“Residence and work permits for persons coming from non-EU countries should be allocated on the basis of seasonal demand, the capacities of the various branches of the economy and the supply situation on the Austrian jobs market”; “ Fundamentally, it is an issue of establishing a cheap, and extremely flexible reserve army possessing no legal rights which is at the disposition of the Austrian economy.”[6]

Above all, it is the issue of foreign workers that makes clear who really bears responsibility for the rapid growth of the right-wing radicals. The reaction of the social democrats to the increasing influence of Haider is to adopt the FPÖ's slogans and, as they say themselves, seek “to make them superfluous”. In this way, the SPÖ plays an essential role in spreading the poison of racism in society and drives political relations further and further to the right. Haider looks on approvingly and applauds.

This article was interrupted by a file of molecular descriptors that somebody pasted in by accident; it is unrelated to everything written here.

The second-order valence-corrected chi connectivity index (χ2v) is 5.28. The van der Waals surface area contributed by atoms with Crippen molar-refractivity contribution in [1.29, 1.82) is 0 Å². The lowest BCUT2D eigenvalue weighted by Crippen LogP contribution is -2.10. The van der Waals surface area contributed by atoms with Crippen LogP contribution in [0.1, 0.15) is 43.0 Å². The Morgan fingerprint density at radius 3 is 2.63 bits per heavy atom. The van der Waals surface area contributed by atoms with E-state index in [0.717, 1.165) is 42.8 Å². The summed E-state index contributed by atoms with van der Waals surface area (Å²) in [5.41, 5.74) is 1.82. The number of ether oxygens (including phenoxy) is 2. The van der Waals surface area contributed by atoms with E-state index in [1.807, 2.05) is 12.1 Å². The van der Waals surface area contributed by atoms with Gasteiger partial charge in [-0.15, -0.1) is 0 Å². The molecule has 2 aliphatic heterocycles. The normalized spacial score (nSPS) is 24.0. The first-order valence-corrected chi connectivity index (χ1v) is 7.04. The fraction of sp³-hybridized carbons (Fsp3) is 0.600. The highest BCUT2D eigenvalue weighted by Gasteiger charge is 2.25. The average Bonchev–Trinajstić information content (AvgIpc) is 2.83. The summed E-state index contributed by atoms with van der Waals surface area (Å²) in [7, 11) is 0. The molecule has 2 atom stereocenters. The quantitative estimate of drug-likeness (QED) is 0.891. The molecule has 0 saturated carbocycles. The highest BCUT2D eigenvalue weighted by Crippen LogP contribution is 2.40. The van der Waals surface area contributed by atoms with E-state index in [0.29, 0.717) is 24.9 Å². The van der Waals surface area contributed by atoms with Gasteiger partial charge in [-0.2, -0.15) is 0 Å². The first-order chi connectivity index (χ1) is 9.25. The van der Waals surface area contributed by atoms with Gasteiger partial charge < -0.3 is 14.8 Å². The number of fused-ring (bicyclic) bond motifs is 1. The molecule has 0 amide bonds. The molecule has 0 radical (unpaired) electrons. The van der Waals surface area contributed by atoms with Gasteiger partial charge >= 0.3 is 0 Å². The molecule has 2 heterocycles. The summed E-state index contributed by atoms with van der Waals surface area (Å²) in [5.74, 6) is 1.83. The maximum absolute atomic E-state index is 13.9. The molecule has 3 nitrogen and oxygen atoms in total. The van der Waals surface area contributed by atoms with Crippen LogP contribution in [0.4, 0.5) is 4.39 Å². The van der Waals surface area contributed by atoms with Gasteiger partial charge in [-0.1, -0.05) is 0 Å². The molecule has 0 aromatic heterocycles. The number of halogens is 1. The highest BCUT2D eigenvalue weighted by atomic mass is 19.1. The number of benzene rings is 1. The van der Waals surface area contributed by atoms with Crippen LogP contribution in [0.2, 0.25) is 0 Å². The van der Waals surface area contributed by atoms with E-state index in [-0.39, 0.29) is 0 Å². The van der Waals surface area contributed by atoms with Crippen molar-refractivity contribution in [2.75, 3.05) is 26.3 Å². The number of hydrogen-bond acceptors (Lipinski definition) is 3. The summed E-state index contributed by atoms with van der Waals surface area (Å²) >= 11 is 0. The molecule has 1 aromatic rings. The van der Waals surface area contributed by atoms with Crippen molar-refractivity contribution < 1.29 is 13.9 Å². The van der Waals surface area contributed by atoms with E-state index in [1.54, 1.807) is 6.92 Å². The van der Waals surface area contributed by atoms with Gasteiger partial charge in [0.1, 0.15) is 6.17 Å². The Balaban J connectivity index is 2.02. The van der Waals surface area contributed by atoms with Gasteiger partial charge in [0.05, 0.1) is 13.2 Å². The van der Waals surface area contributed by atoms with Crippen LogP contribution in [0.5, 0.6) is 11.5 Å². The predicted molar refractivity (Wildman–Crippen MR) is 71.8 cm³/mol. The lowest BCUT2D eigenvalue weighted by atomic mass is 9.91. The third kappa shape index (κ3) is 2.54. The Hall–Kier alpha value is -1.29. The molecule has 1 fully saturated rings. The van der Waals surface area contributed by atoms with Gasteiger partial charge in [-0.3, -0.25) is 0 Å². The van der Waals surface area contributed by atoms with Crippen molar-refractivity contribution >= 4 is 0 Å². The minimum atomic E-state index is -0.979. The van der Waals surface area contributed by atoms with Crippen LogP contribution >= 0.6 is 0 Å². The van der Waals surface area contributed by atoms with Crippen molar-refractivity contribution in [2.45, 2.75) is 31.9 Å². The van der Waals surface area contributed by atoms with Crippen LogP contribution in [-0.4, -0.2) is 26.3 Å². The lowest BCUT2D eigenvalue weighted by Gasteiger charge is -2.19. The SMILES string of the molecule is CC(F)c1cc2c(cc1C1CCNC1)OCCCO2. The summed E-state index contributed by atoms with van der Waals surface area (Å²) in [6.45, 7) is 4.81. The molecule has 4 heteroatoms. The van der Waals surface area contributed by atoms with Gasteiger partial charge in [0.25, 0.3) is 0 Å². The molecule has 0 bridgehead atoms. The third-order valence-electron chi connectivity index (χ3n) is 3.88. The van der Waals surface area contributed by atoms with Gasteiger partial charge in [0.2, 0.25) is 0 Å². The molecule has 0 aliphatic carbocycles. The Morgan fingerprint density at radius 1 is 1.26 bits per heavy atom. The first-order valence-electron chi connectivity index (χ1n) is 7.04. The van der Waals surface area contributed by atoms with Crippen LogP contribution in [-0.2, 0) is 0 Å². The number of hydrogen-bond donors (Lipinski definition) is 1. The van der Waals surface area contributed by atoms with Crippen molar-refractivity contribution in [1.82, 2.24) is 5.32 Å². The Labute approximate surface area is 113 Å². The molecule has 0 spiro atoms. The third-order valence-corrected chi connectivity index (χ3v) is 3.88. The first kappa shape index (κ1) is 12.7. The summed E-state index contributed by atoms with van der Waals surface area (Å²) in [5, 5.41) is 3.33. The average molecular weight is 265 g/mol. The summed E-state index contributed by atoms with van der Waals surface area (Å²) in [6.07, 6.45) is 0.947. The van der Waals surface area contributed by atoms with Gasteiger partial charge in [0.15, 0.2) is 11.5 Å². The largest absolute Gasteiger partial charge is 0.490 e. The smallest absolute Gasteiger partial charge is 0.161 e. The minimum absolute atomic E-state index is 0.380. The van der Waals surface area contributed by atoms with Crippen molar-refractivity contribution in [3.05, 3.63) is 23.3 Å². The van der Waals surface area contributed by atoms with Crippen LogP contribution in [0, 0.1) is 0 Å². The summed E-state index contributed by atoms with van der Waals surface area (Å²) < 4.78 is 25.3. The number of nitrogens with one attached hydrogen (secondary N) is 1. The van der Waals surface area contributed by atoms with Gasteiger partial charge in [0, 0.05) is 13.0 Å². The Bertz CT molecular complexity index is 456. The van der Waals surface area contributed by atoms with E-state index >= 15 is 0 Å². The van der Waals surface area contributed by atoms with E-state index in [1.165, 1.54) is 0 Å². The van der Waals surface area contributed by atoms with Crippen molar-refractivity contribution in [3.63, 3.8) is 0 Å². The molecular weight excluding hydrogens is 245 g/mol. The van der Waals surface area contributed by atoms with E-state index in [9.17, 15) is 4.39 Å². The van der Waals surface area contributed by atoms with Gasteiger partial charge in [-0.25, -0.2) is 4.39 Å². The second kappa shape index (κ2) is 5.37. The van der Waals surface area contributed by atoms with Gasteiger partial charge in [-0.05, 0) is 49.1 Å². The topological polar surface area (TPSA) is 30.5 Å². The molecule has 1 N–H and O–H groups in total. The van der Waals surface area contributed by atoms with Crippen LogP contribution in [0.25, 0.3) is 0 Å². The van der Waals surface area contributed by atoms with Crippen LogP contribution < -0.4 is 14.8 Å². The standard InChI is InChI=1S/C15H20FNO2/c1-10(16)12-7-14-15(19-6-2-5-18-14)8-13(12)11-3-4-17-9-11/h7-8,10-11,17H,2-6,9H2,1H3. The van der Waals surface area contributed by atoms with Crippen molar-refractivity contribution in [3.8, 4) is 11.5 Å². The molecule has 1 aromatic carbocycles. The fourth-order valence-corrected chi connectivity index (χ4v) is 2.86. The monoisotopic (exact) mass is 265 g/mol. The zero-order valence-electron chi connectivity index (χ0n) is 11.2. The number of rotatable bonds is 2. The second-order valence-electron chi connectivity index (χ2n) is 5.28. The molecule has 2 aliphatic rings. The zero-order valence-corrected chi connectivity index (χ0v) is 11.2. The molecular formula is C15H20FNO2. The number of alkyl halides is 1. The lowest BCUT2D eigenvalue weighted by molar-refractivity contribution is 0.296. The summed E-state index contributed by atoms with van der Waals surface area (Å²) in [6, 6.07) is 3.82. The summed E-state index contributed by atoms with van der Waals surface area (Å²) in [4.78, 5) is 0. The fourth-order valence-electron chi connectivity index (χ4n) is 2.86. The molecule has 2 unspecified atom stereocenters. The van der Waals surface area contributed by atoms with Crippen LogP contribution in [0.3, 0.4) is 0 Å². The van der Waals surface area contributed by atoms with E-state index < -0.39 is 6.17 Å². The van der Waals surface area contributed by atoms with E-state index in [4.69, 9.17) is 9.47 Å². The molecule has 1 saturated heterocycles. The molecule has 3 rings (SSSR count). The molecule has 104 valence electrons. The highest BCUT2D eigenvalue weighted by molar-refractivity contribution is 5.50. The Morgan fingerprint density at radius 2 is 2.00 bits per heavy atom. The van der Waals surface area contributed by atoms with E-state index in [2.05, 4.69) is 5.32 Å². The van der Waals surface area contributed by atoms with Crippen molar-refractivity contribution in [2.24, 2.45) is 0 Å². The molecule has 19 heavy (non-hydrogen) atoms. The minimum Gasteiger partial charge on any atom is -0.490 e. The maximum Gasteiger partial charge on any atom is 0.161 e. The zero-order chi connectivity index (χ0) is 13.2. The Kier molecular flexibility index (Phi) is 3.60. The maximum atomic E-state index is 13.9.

Therefore it is hopeless to attempt to undermine the influence of the FPÖ by strengthening the hand of the traditional parties. The rise of the ultra-right is a consequence of the political dilapidation and rottenness of these parties. What is necessary is the political renewal of the workers movement on the basis of a socialist programme that opposes the right-wing demagogues with an international strategy for the working class.

Notes:
1. Ralf Ptak, Wollt ihr den totalen Markt? Der Neoliberalismus und die extreme Rechte, ( Do you want the total market? Neo-liberalism and the extreme right) Munich, p. 200
2. Hubertus Czernin, Der Haidermacher ( The Haider-maker), Vienna, 1997, p. 143
3. Freiheitliches Bildungswerk, Freiheitliche Thesen zur politischen Erneuerung Austria ( Liberal theses for the political renewal of Austria), Vienna, 1994, p. 4
4. Gerulf Stix, Die Stunde des EuroLiberalismus. Liberalismus und Nationalismus im neuen Europa ( The hour of Euro-liberalism. Liberalism and nationalism in the new Europe), Vienna, 1991
5. Programme of the Austrian Freedom Party, 1985
6. Ralf Ptak, loc. cit., p. 220